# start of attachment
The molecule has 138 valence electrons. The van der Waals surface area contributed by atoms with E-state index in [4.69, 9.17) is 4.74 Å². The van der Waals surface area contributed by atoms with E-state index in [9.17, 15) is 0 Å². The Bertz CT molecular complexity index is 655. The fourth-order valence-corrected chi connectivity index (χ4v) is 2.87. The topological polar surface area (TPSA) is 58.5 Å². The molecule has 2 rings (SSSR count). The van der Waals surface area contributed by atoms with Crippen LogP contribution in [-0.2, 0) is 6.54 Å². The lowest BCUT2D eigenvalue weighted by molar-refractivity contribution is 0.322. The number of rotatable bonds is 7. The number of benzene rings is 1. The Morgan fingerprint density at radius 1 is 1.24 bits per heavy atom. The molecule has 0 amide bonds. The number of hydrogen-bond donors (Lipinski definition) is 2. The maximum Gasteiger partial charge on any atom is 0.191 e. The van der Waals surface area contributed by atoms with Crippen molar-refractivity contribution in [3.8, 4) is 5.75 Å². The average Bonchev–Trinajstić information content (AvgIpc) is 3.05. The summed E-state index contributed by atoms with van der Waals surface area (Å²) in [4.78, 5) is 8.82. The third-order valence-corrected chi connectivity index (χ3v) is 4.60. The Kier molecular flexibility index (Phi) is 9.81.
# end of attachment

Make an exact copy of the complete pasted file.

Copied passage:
The molecule has 138 valence electrons. The van der Waals surface area contributed by atoms with E-state index in [4.69, 9.17) is 4.74 Å². The van der Waals surface area contributed by atoms with E-state index in [9.17, 15) is 0 Å². The Bertz CT molecular complexity index is 655. The fourth-order valence-corrected chi connectivity index (χ4v) is 2.87. The topological polar surface area (TPSA) is 58.5 Å². The molecule has 2 rings (SSSR count). The van der Waals surface area contributed by atoms with Crippen LogP contribution in [-0.2, 0) is 6.54 Å². The lowest BCUT2D eigenvalue weighted by molar-refractivity contribution is 0.322. The number of rotatable bonds is 7. The number of benzene rings is 1. The Morgan fingerprint density at radius 1 is 1.24 bits per heavy atom. The molecule has 0 amide bonds. The number of hydrogen-bond donors (Lipinski definition) is 2. The maximum Gasteiger partial charge on any atom is 0.191 e. The van der Waals surface area contributed by atoms with Crippen molar-refractivity contribution in [3.8, 4) is 5.75 Å². The average Bonchev–Trinajstić information content (AvgIpc) is 3.05. The summed E-state index contributed by atoms with van der Waals surface area (Å²) in [4.78, 5) is 8.82. The third-order valence-corrected chi connectivity index (χ3v) is 4.60. The Kier molecular flexibility index (Phi) is 9.81.